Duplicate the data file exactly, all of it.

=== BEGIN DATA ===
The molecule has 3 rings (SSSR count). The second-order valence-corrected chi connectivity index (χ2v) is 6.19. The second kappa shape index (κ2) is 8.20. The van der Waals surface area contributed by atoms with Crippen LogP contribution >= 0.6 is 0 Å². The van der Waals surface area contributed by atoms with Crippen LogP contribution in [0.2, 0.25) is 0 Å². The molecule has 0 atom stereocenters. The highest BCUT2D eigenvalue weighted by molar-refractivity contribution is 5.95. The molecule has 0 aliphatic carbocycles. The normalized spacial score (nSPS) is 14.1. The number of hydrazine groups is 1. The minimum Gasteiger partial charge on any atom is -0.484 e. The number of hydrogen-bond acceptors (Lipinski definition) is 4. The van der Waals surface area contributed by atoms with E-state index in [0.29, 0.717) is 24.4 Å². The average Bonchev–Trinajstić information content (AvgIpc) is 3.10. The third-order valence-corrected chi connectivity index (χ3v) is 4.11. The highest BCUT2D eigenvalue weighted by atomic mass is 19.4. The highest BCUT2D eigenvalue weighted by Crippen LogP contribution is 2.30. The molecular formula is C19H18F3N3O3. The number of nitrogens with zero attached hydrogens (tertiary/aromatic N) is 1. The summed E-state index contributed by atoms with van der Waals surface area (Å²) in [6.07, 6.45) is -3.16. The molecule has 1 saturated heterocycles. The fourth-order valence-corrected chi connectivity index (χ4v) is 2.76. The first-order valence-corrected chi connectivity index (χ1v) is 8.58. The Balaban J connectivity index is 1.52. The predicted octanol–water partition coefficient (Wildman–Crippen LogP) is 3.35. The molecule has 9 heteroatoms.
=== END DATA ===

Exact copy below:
The molecule has 3 rings (SSSR count). The second-order valence-corrected chi connectivity index (χ2v) is 6.19. The second kappa shape index (κ2) is 8.20. The van der Waals surface area contributed by atoms with Crippen LogP contribution >= 0.6 is 0 Å². The van der Waals surface area contributed by atoms with Crippen LogP contribution in [0.2, 0.25) is 0 Å². The molecule has 0 atom stereocenters. The highest BCUT2D eigenvalue weighted by molar-refractivity contribution is 5.95. The molecule has 0 aliphatic carbocycles. The normalized spacial score (nSPS) is 14.1. The number of hydrazine groups is 1. The minimum Gasteiger partial charge on any atom is -0.484 e. The number of hydrogen-bond acceptors (Lipinski definition) is 4. The van der Waals surface area contributed by atoms with E-state index in [0.29, 0.717) is 24.4 Å². The average Bonchev–Trinajstić information content (AvgIpc) is 3.10. The third-order valence-corrected chi connectivity index (χ3v) is 4.11. The highest BCUT2D eigenvalue weighted by atomic mass is 19.4. The highest BCUT2D eigenvalue weighted by Crippen LogP contribution is 2.30. The molecular formula is C19H18F3N3O3. The number of nitrogens with zero attached hydrogens (tertiary/aromatic N) is 1. The summed E-state index contributed by atoms with van der Waals surface area (Å²) in [6.07, 6.45) is -3.16. The molecule has 1 saturated heterocycles. The fourth-order valence-corrected chi connectivity index (χ4v) is 2.76. The first-order valence-corrected chi connectivity index (χ1v) is 8.58. The Balaban J connectivity index is 1.52. The predicted octanol–water partition coefficient (Wildman–Crippen LogP) is 3.35. The molecule has 9 heteroatoms.